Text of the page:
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RCAF barred from private sector

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Minister of National Defence Tea Banh. A regulation was issued last Tuesday by the General Command of the RCAF barring anyone from using military personnel to serve the private sector. Heng Chivoan

RCAF barred from private sector

A senior official at the Ministry of National Defence said an order issued by the General Command of the Royal Cambodian Armed Forces (RCAF) which forbids anyone from using the military to serve the private sector is a preventive measure aimed at strengthening discipline and maintaining order.

Ministry spokesperson Chhum Socheat said General Vong Pisen, the commander-in-chief of the Royal Cambodian Armed Forces issued the directive last Tuesday.

Pisen’s regulation states: “Commanders of all types of troops and directors of institutions and schools under the supervision of the General Command of the [RCAF] must not allow their forces to be taken to work as guards at companies, factories or private enterprises or to serve private individuals.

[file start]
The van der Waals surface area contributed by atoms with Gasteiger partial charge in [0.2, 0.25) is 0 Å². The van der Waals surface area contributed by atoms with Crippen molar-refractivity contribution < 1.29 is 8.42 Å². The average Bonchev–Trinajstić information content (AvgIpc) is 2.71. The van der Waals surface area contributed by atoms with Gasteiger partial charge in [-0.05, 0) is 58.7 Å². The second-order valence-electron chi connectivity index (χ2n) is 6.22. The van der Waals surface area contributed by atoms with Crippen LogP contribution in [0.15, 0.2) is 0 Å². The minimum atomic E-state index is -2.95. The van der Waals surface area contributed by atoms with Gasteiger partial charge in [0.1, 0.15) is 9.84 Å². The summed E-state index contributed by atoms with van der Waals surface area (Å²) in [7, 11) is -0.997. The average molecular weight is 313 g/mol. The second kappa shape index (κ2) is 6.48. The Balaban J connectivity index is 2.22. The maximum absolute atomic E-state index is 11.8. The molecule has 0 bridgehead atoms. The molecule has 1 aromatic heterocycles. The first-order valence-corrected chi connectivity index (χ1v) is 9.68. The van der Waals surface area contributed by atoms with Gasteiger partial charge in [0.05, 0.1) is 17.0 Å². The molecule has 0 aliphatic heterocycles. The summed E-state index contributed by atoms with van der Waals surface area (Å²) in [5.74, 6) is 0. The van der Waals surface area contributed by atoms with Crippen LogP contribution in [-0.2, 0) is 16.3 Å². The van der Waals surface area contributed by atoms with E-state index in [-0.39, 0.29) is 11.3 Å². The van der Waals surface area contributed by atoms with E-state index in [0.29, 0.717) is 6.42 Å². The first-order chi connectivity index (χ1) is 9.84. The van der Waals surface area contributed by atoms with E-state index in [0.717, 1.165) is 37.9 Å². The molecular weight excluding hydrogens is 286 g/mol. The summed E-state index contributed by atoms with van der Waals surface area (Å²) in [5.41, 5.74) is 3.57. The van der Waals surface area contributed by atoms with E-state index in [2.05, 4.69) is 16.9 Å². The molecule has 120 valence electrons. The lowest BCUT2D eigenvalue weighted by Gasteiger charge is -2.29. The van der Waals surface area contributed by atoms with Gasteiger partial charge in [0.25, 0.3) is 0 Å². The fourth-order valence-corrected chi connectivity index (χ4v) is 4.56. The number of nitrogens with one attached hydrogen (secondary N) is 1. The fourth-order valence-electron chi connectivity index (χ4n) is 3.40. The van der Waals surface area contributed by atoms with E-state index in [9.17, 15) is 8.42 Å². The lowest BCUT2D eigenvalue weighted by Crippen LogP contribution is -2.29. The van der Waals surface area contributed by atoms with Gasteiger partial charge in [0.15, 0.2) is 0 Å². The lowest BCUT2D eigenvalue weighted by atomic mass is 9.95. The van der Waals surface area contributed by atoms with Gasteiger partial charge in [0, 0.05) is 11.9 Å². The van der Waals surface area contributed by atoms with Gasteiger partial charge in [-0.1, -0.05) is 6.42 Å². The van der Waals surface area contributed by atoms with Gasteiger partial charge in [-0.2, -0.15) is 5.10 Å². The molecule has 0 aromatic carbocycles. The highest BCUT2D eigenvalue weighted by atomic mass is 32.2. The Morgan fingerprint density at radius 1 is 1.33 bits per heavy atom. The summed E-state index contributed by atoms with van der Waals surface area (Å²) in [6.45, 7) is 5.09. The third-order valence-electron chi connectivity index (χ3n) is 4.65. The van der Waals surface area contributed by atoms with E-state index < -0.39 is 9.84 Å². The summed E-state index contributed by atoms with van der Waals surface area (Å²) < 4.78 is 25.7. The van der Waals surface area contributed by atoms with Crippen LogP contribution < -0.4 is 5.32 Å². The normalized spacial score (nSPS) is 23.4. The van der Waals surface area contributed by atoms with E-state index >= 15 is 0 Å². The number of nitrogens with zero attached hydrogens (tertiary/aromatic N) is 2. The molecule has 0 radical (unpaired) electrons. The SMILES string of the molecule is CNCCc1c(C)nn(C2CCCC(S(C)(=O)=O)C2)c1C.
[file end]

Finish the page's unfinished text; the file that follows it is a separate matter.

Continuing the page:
“Do not wear uniforms or bring weapons into restaurants, shops or entertainment clubs except during operations.”

Socheat told The Post on Sunday that the ministry would take strict action under internal RCAF regulations against any official who violates the directive.

“It’s inappropriate for military officials to wear uniforms or take weapons into restaurants, shops or entertainment venues because it can cause alarm,” he said.

Kin Phea, the director-general of the International Relations Institute at the Royal Academy of Cambodia, said the RCAF General Command had issued the order because some people had used military personnel to serve the private sector.

“This ban is because in the past some individuals liked to show off their weapon and their rank. They sometimes took their weapons along to show off.

“It is good that such an order has been issued but strict punishments must be imposed on anyone who fires their weapon illegally. In the past, we haven’t seen serious punishment meted out.

“Management of RCAF and state number plates has also been lax. We see it a lot . . . people like to have them to protect themselves and their property.”

Soeng Sen Karuna, the senior investigator at rights group Adhoc, welcomed the new regulation and said it would help reduce the number of people using RCAF personnel to serve private companies or individuals.

“It’s a good move but the General Command of the RCAF must monitor the situation closely as we often see officials using their institutions for their personal use.

“If strict measures are taken effectively, it will help to prevent RCAF forces being misused to serve the private sector,” he said.